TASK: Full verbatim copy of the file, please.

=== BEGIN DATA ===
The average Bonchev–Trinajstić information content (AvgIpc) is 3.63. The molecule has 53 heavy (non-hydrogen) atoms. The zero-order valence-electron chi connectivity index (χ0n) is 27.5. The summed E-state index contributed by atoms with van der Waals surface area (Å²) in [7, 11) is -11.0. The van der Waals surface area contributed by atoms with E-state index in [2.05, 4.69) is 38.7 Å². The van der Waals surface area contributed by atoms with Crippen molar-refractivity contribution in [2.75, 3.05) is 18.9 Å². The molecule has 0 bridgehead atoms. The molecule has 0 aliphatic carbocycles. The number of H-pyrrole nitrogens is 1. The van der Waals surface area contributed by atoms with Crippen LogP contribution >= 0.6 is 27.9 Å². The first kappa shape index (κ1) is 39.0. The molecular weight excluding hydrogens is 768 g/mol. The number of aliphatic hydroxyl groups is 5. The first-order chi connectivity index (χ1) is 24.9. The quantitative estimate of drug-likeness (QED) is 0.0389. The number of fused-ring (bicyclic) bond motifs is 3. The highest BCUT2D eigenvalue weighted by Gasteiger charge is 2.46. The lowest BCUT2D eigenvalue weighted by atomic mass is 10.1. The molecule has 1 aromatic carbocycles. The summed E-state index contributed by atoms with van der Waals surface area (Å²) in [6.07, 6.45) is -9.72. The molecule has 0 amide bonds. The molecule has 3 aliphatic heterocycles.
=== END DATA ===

The average Bonchev–Trinajstić information content (AvgIpc) is 3.63. The molecule has 53 heavy (non-hydrogen) atoms. The zero-order valence-electron chi connectivity index (χ0n) is 27.5. The summed E-state index contributed by atoms with van der Waals surface area (Å²) in [7, 11) is -11.0. The van der Waals surface area contributed by atoms with E-state index in [2.05, 4.69) is 38.7 Å². The van der Waals surface area contributed by atoms with Crippen molar-refractivity contribution in [2.75, 3.05) is 18.9 Å². The molecule has 0 bridgehead atoms. The molecule has 0 aliphatic carbocycles. The number of H-pyrrole nitrogens is 1. The van der Waals surface area contributed by atoms with Crippen LogP contribution >= 0.6 is 27.9 Å². The first kappa shape index (κ1) is 39.0. The molecular weight excluding hydrogens is 768 g/mol. The number of aliphatic hydroxyl groups is 5. The first-order chi connectivity index (χ1) is 24.9. The quantitative estimate of drug-likeness (QED) is 0.0389. The number of fused-ring (bicyclic) bond motifs is 3. The highest BCUT2D eigenvalue weighted by Gasteiger charge is 2.46. The lowest BCUT2D eigenvalue weighted by atomic mass is 10.1. The molecule has 1 aromatic carbocycles. The summed E-state index contributed by atoms with van der Waals surface area (Å²) in [6.07, 6.45) is -9.72. The molecule has 0 amide bonds. The molecule has 3 aliphatic heterocycles.